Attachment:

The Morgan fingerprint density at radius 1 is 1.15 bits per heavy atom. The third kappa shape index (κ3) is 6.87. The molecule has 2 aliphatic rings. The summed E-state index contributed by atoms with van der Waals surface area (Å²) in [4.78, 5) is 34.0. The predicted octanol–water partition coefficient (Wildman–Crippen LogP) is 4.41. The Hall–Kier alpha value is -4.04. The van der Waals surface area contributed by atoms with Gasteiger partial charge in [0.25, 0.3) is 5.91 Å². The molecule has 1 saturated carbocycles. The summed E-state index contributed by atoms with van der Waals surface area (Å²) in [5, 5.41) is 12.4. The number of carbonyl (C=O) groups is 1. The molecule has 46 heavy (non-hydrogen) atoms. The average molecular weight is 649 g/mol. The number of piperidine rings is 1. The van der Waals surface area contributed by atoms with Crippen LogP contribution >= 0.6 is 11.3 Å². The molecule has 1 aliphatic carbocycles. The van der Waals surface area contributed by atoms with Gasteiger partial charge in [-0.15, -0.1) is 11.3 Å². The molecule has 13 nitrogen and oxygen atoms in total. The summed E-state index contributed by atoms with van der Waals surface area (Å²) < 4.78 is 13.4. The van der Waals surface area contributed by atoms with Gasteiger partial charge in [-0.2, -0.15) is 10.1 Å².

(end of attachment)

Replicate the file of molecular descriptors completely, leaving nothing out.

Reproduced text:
The Morgan fingerprint density at radius 1 is 1.15 bits per heavy atom. The third kappa shape index (κ3) is 6.87. The molecule has 2 aliphatic rings. The summed E-state index contributed by atoms with van der Waals surface area (Å²) in [4.78, 5) is 34.0. The predicted octanol–water partition coefficient (Wildman–Crippen LogP) is 4.41. The Hall–Kier alpha value is -4.04. The van der Waals surface area contributed by atoms with Gasteiger partial charge in [0.25, 0.3) is 5.91 Å². The molecule has 1 saturated carbocycles. The summed E-state index contributed by atoms with van der Waals surface area (Å²) in [5, 5.41) is 12.4. The number of carbonyl (C=O) groups is 1. The molecule has 46 heavy (non-hydrogen) atoms. The average molecular weight is 649 g/mol. The number of piperidine rings is 1. The van der Waals surface area contributed by atoms with Crippen LogP contribution >= 0.6 is 11.3 Å². The molecule has 1 aliphatic carbocycles. The van der Waals surface area contributed by atoms with Gasteiger partial charge in [-0.15, -0.1) is 11.3 Å². The molecule has 13 nitrogen and oxygen atoms in total. The summed E-state index contributed by atoms with van der Waals surface area (Å²) < 4.78 is 13.4. The van der Waals surface area contributed by atoms with Gasteiger partial charge in [-0.2, -0.15) is 10.1 Å².